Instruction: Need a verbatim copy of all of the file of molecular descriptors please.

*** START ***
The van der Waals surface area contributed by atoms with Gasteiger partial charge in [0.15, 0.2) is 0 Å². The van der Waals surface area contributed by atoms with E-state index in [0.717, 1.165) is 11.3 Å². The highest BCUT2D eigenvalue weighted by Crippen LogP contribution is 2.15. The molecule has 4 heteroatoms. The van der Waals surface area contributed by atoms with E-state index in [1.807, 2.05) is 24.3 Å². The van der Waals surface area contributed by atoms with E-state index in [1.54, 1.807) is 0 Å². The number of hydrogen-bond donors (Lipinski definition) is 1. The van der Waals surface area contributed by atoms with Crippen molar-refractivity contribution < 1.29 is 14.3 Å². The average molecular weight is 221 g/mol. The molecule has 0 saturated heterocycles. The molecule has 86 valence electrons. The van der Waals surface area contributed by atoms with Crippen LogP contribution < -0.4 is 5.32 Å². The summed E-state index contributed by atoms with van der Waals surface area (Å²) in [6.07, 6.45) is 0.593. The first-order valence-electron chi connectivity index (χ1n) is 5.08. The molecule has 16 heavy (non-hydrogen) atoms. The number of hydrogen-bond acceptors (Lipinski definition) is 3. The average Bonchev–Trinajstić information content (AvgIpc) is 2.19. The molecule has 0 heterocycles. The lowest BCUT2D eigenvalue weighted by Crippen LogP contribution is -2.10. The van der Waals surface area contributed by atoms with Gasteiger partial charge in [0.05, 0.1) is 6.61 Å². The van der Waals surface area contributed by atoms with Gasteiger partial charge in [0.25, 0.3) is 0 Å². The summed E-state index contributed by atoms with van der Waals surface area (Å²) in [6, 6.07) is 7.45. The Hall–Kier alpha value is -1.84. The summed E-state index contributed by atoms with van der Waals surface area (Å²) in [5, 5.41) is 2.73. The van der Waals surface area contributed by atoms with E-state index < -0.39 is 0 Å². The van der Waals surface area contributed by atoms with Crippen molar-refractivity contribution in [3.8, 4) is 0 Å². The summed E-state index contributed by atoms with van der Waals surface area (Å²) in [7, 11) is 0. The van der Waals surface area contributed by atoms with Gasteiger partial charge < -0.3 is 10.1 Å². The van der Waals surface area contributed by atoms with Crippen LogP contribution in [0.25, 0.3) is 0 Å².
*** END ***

The van der Waals surface area contributed by atoms with Gasteiger partial charge in [0.15, 0.2) is 0 Å². The van der Waals surface area contributed by atoms with E-state index in [0.717, 1.165) is 11.3 Å². The highest BCUT2D eigenvalue weighted by Crippen LogP contribution is 2.15. The molecule has 4 heteroatoms. The van der Waals surface area contributed by atoms with E-state index in [1.807, 2.05) is 24.3 Å². The van der Waals surface area contributed by atoms with E-state index in [1.54, 1.807) is 0 Å². The number of hydrogen-bond donors (Lipinski definition) is 1. The van der Waals surface area contributed by atoms with Crippen molar-refractivity contribution < 1.29 is 14.3 Å². The average molecular weight is 221 g/mol. The molecule has 0 saturated heterocycles. The molecule has 86 valence electrons. The van der Waals surface area contributed by atoms with Crippen LogP contribution < -0.4 is 5.32 Å². The summed E-state index contributed by atoms with van der Waals surface area (Å²) in [6.07, 6.45) is 0.593. The first-order valence-electron chi connectivity index (χ1n) is 5.08. The molecule has 16 heavy (non-hydrogen) atoms. The number of hydrogen-bond acceptors (Lipinski definition) is 3. The average Bonchev–Trinajstić information content (AvgIpc) is 2.19. The molecule has 0 heterocycles. The lowest BCUT2D eigenvalue weighted by Crippen LogP contribution is -2.10. The van der Waals surface area contributed by atoms with Gasteiger partial charge in [0.05, 0.1) is 6.61 Å². The van der Waals surface area contributed by atoms with Gasteiger partial charge in [0.25, 0.3) is 0 Å². The summed E-state index contributed by atoms with van der Waals surface area (Å²) in [6, 6.07) is 7.45. The Hall–Kier alpha value is -1.84. The summed E-state index contributed by atoms with van der Waals surface area (Å²) in [5, 5.41) is 2.73. The van der Waals surface area contributed by atoms with E-state index < -0.39 is 0 Å². The van der Waals surface area contributed by atoms with Crippen molar-refractivity contribution in [3.8, 4) is 0 Å². The summed E-state index contributed by atoms with van der Waals surface area (Å²) in [7, 11) is 0. The van der Waals surface area contributed by atoms with Gasteiger partial charge < -0.3 is 10.1 Å². The van der Waals surface area contributed by atoms with Crippen LogP contribution in [0.25, 0.3) is 0 Å².